ALLERGY, RESPIRATORY
Molecule in Skin May Link Eczema and Asthma
Combating Myths About Seasonal Allergies
Childhood Food Allergies on the Rise
ALTERNATIVE MEDICINE
Fish Oil's Benefits Remain Elusive
Many Cancer Patients Turn to Complementary Medicine
Placebo Acupuncture Tied to Higher IVF Pregnancies
ANIMAL CARE
'Comfort Dogs' Come to Emotional Rescue
Beware of Dog Bites
Safe Toys for Dogs
BONES & JOINTS
Bone Density Predicts Chances of Breast Cancer
Alcohol Abuse Can Damage Bones
'Snowbirds' Beware the Climate Changes
CANCER
Selenium, Omega-3s May Stave Off Colorectal Cancer
Quitting Smoking Doubles Survival in Early Stage Lung Cancer
Acupuncture May Help Relieve Polycystic Ovary Syndrome
CAREGIVING
Many Alzheimer's Caregivers Admit to Abusive Behavior
3 Steps Might Help Stop MRSA's Spread
Undoing the 'Big Baby' Trend
CIRCULATORY SYSTEM
Common Antioxidant Might Slow Parkinson's
Walk 100 Steps a Minute for 'Moderate' Exercise
Review Confirms Links Between Diet, Heart Health
COSMETIC
The Acne Drug Accutane More Than Doubles Depression Risk
Gum Chewing May Cut Craving for Snacks
With Psoriasis, the Internet May Offer Hope
DENTAL, ORAL
Acupuncture May Ease Anxiety Over Dental Work
Dental Implants Need More Work Than Root Canals
Obesity Boosts Gum Disease Risk
DIABETES
Findings Challenge Tight Glucose Control for Critically Ill Patients
Vitamin K Slows Insulin Resistance in Older Men
Drug May Not Help Diabetes-Related Eye Damage
DIET, NUTRITION
Whole Grains, Bran May Fight Hypertension in Men
Eating Nuts May Help Cholesterol Levels
More Calcium And Dairy Products in Childhood Could Mean Longer Life
DISABILITIES
Review Finds Marijuana May Help MS Patients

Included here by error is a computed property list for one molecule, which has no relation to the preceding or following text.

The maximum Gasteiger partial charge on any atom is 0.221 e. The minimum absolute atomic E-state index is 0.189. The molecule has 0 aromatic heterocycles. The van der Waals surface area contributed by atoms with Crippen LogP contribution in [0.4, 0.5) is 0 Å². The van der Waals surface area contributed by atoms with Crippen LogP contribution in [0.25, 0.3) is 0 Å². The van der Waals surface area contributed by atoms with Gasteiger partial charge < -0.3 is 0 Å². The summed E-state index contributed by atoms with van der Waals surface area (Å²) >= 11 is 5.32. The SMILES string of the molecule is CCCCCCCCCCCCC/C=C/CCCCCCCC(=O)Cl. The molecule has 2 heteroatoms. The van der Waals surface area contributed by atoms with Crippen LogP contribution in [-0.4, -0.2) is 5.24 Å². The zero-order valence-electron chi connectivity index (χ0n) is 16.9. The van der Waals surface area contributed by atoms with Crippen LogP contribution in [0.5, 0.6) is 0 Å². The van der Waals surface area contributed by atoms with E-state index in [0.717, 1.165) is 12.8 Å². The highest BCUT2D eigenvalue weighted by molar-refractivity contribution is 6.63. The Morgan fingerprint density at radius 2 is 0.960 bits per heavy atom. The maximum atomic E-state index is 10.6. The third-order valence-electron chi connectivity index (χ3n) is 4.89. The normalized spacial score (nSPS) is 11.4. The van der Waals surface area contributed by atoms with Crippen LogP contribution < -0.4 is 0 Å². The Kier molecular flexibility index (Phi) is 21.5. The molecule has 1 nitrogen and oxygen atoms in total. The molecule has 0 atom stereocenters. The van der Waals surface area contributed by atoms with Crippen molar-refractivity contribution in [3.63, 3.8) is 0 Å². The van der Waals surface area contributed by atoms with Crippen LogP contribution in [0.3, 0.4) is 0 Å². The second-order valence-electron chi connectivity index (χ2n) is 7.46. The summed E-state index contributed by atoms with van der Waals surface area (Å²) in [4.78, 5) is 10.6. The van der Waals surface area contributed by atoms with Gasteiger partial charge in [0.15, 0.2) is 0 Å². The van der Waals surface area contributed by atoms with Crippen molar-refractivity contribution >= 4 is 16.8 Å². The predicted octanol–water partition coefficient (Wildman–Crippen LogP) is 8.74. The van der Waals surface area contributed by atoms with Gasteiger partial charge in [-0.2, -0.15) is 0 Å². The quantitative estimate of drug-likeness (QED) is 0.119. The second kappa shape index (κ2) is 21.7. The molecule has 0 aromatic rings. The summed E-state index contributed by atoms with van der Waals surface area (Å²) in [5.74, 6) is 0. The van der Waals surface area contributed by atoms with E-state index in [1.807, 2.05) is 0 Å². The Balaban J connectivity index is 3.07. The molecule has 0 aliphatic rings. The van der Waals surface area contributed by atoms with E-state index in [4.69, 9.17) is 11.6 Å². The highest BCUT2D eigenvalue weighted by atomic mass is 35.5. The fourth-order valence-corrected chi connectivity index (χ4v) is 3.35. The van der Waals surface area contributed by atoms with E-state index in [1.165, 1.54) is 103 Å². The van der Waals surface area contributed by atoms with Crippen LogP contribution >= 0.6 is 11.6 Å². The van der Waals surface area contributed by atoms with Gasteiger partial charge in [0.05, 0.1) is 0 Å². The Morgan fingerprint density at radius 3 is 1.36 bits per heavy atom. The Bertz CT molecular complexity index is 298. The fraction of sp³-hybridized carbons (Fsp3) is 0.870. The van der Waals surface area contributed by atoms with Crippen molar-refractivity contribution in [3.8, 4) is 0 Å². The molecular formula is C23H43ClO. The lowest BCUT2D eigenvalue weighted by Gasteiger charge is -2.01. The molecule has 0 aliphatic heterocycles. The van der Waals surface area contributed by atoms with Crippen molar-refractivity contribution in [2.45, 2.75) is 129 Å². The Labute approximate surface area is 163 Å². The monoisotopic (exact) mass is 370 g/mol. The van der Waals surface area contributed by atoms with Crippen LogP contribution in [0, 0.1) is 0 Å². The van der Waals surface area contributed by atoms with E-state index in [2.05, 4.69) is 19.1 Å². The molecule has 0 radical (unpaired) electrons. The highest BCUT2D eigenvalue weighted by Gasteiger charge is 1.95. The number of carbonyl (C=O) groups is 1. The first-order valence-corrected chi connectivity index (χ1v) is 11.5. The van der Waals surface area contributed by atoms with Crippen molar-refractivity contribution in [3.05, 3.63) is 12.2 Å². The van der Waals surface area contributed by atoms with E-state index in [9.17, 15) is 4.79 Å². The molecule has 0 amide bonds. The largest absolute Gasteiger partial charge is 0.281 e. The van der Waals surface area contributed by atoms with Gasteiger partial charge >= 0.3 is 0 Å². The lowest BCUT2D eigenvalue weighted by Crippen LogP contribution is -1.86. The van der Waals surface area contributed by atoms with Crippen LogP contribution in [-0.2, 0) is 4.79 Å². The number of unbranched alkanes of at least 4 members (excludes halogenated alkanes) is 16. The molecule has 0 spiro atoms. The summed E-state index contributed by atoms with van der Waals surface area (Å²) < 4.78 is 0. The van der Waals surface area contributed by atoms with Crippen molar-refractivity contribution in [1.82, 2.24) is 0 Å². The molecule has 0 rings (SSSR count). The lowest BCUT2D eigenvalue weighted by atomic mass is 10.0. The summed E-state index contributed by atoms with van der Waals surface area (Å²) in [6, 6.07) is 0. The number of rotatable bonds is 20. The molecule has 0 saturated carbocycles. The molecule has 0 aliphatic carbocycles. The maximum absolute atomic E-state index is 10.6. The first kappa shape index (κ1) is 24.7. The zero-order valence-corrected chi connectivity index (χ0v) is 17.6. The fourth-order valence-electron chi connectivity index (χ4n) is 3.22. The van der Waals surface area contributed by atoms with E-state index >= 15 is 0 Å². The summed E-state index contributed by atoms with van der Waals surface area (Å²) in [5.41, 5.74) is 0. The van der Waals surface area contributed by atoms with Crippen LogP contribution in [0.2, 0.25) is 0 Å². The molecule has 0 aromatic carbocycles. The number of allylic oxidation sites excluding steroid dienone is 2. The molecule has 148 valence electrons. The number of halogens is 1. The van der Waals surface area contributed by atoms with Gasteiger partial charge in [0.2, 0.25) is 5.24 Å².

Could Your Cell Phone Help Shield You From Alzheimer's?
ENVIRONMENTAL HEALTH
Artificial Light Linked to Prostate Cancer Risk
City Kids Find the Breathin' Is Easier Elsewhere
Global Warming Biggest Health Threat of 21st Century, Experts Say
EYE CARE, VISION
Kids Think Glasses Make Others Look Smart, Honest
Half of U.S. Adults Lack 20/20 Vision
Kids Who Spend More Time Outdoors Have Better Vision
FITNESS
Walking Golf Course Affects Swing, Performance
Exercise Key Player in Knee Replacement Recovery
Exercise Helps Reduce Falls in Young and Old
GASTROINTESTINAL PROBLEMS
Olive Oil May Protect Against Bowel Disease
Soothing Imagery May Help Rid Some Kids of Stomach Pain
Gum Chewing May Speed Colon Surgery Recovery
GENERAL HEALTH
The Juice From Beetroots May Boost Stamina
It Pays to Eat Less as You Age
Have a Goal in Life? You Might Live Longer
HEAD & NECK
Zen May Thicken Brain, Thwart Pain
Many Children Will Outgrow Headaches
Ski Helmets Encouraged for All
HEALTH & TECHNOLOGY
E-Mailing Your Way to Healthier Habits
Save Your Aging Brain, Try Surfing The Web
Combating Myths About Seasonal Allergies
HEARING
Summer Sounds Can Lead to Hearing Loss
Noise Hurts Men's Hearing More, Study Shows
HEART & CARDIOVASCULAR
Fewer Heart Attacks After England Goes Smoke-Free
Cherry-Enriched Diet Cut Heart Risks in Rats
Fondness for Fish Keeps Japanese Hearts Healthy
INFECTIOUS DISEASE
Poor Restroom Cleaning Causes Cruise-Ship Sickness
Swine Flu Closes Three Schools in NYC
Viral Infection Might Trigger High Blood Pressure
INFERTILITY
Obesity May Affect Fertility in Young Womene
KID'S HEALTH
Treat Kids to a Safe Halloween
St. John's Wort Doesn't Work for ADHD
Dangerous Toys Still on Store Shelves, Report Finds
MEN'S HEALTH
Soy Linked to Low Sperm Count
Vigorous Exercise Cuts Stroke Risk for Men, Not Women
More Vitamin C May Mean Less Chance of Gout
MENTAL HEALTH
Have a Goal in Life? You Might Live Longer
Meditation, Yoga Might Switch Off Stress Genes
Fear Response May Stem From Protein in Brain
PAIN
Acupuncture, Real or Fake, Eases Back Pain